Keegan's examination of the various major battles is superficial. The reason for this is no doubt the vast reach of the subject. In a book of some 400 pages he looks at every campaign of the war. This means that he is limited in what he can say about any battle. His discussion of the battles around Verdun for instance are nine pages long. It is Keegan's view that the Generals were not incompetent. His view is that the main reason for difference in the First and Second World wars was the use of radio sets. The cumbersome sets of the first war made it impossible to coordinate the various arms of the services. With small mobile sets everything changed.
Unfortunately he fails to look at the reality of the individual battles and to see why break throughs did not eventuate. Was it prudent to plan a battle at Ypres when it should have been clear that the preliminary bombardments would turn the battlefield into a quagmire and prevent the movement of heavy equipment through them and preclude any real advance. Was it sensible on the first day of the Somme battles to assume that an artillery barrage had been successful and to march army units across in tight formation so that German machine gunners could have a field day. The book really fails to look in an analytical way at the war based on most modern studies.
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4 of 12 people found the following review helpful
1.0 out of 5 stars Maps a mess in Kindle version, 21 Nov. 2012
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This review is from: The First World War (Kindle Edition)
A readable book that gives a reasonable overview of the huge arena of the First Word War.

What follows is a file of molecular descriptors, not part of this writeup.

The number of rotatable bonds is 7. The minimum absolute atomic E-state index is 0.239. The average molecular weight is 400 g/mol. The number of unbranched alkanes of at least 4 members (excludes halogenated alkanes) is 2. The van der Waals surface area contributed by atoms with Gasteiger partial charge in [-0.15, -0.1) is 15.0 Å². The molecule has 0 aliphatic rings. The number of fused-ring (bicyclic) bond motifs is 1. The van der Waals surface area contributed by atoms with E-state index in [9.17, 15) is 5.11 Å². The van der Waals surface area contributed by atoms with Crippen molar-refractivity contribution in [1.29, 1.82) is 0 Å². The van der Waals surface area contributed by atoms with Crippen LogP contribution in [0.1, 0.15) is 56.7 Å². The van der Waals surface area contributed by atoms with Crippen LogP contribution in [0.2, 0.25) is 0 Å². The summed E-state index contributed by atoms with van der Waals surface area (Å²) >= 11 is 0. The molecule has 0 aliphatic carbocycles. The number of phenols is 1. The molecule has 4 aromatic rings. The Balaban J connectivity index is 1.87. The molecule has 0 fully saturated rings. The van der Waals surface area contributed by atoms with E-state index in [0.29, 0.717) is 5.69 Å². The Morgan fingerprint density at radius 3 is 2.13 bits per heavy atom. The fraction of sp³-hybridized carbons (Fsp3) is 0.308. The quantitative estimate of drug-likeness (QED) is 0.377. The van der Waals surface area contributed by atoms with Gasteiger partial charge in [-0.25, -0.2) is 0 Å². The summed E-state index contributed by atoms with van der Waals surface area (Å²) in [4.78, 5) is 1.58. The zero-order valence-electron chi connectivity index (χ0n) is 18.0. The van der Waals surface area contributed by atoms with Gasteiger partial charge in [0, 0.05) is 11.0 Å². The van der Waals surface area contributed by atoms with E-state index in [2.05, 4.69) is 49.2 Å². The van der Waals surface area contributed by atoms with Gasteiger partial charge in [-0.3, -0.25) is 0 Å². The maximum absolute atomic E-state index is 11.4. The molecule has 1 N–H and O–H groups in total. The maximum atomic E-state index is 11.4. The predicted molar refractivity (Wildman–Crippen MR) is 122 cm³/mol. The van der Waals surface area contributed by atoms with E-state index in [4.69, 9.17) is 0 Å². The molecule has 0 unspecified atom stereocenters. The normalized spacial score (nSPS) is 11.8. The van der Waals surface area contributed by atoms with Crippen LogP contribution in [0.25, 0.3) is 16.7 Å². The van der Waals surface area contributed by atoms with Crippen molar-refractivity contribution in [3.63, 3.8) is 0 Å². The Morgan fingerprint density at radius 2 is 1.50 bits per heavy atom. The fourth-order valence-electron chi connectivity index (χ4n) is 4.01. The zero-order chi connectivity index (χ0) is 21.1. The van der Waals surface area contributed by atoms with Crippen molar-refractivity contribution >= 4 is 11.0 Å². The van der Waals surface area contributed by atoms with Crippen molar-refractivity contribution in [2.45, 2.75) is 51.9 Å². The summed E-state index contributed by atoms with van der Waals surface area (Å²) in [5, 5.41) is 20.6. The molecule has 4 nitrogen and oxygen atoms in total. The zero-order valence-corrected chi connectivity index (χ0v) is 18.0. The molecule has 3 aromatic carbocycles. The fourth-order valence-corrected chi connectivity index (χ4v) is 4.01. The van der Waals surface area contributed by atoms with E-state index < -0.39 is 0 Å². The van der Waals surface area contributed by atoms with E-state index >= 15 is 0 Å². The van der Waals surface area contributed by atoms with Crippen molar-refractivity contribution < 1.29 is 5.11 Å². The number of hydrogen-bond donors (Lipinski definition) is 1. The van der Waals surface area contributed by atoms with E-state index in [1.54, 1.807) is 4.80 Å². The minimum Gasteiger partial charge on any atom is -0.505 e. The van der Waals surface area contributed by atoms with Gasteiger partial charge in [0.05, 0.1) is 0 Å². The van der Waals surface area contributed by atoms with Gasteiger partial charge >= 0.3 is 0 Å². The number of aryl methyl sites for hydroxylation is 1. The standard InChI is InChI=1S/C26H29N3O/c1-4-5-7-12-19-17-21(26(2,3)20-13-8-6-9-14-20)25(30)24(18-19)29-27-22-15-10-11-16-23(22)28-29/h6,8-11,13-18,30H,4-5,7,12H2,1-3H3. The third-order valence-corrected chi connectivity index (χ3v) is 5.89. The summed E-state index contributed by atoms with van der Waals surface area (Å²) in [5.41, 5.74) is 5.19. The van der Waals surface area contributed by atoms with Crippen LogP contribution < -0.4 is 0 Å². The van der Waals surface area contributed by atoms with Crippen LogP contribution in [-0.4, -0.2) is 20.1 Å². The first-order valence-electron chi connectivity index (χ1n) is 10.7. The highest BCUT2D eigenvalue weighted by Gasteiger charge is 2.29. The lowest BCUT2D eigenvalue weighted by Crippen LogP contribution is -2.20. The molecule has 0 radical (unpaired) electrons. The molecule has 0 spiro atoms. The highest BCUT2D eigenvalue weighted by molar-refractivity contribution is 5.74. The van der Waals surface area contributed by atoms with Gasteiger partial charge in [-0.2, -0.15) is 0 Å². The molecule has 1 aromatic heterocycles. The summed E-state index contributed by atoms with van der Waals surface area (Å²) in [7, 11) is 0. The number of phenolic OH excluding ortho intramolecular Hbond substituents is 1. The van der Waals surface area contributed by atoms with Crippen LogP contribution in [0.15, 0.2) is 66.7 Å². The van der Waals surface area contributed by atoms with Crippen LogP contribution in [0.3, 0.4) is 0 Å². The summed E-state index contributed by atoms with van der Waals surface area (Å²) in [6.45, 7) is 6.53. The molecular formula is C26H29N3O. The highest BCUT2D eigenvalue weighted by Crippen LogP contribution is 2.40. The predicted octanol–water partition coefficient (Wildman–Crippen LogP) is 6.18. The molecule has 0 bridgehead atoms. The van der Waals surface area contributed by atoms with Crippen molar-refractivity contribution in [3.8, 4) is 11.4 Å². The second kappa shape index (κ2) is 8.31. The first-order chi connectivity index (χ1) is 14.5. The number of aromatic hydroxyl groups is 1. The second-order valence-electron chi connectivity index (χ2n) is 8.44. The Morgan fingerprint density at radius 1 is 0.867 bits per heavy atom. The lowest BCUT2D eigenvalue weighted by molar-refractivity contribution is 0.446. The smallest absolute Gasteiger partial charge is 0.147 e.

Unfortunately the maps in the Kindle version are all misplaced in the text and wrongly labeled.
The book is quite expensive, for an e-book and shouldn't be faulty in this way.
If a paper book was faulty like this,you would take it back to the shop for a replacement/ refund, but with
Kindle you are just stuck with a duff book..
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2 of 9 people found the following review helpful
1.0 out of 5 stars Dry. Where's the story?, 25 July 2013
By 
M. P. Revell "Matthew Revell" (Wolverhampton, UK) - See all my reviews
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This review is from: The First World War (Paperback)
The First World War is, like all history, a story of individuals and their actions.

This book abstracts all of that away and substitutes dry, dull, endless passages that make reading it tiring.

It also takes a hell of a long time to get to the war itself. Yes, the run-up is vital to understand the context but it's almost stripped of the humanity of that context.

I'll keep chipping away but it must take a special effort to turn history into something so dry and dull.
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0 of 4 people found the following review helpful
2.0 out of 5 stars Missing pages!, 28 April 2013
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This review is from: The First World War (Paperback)
Half way through 30 pages of this book was missing. I liked the book otherwise but this was very diapoointing.
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5 of 27 people found the following review helpful
3.0 out of 5 stars Good Pics, 7 Oct. 2003
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Amazon Customer (PLYMOUTH, DEVON United Kingdom) - See all my reviews
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I must admit that I haven't read this book in full yet. It is full of many illustrations in colour that are new to me but don't expect a definitive blow by blow account of the war. The text is an extract from Keegan's non-illustrated book The First World War and as such can only briefly cover many topics. With so many illustrated books on WWI it really doesn't offer anything new.
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The First World War
The First World War by John Keegan